The typical D&D treasure announcement isn’t “You find 1000 GP in a chest:” it’s “You find an old wooden chest. What do you do?” Containers are important. The Appendix A random generator has three separate tables for rolling up characteristics of treasure containers. Here are a couple of the ones I’ve encountered in OD&D:

Contact poison on trap: One of the cardinal OD&D rules is “check the chest for traps.” As the party thief, I make sure to incant this formula. I think that the Greyhawk supplement has rules for finding traps, and I imagine that my odds of success are quite low, but in the last game, Mike told me, without requiring a roll, that the lock was covered with a brownish paste. Good enough warning for me to wear gloves. This transforms a 50/50 chance at arbitrary death into a game element that rewards a methodical, cautious play-style: quite in keeping with the mysterious OD&D “player skill.”

We considered taking the chest with us so we could brush it against opponents, but Mike’s beatific expression – that of a DM who’s thought of flaws in PCs’ plans – warned us to leave it where it was.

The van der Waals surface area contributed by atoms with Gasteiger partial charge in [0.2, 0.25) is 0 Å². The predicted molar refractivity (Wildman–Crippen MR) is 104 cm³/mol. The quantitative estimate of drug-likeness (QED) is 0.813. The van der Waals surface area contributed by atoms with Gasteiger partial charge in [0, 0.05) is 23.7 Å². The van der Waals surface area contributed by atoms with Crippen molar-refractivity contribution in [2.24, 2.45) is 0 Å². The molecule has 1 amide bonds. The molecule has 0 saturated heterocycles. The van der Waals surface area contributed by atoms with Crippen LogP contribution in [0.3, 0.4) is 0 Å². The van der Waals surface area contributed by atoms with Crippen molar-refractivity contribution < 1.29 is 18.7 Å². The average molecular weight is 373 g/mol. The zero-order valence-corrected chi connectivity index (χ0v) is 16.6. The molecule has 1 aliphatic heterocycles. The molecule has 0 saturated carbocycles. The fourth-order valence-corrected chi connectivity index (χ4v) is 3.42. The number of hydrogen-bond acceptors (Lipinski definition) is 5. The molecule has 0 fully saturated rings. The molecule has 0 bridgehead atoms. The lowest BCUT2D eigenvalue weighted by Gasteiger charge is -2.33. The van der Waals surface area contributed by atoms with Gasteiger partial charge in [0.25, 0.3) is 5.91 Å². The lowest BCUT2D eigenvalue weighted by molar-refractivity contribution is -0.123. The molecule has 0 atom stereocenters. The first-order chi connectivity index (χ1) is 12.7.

Invisible chests: Invisible chests are are oddly common in dungeons made with the Appendix A random generator – and hard to illustrate. They always seemed to me oddly pointless. Why include a treasure you can’t possibly find?

In our case, we passed the invisible chest on the way into a room, but tripped over it on the way out. I can imagine it working like OD&D’s 3 in 6 chance to fall in a pit: there are rewards, as well as dangers, you might never know you passed.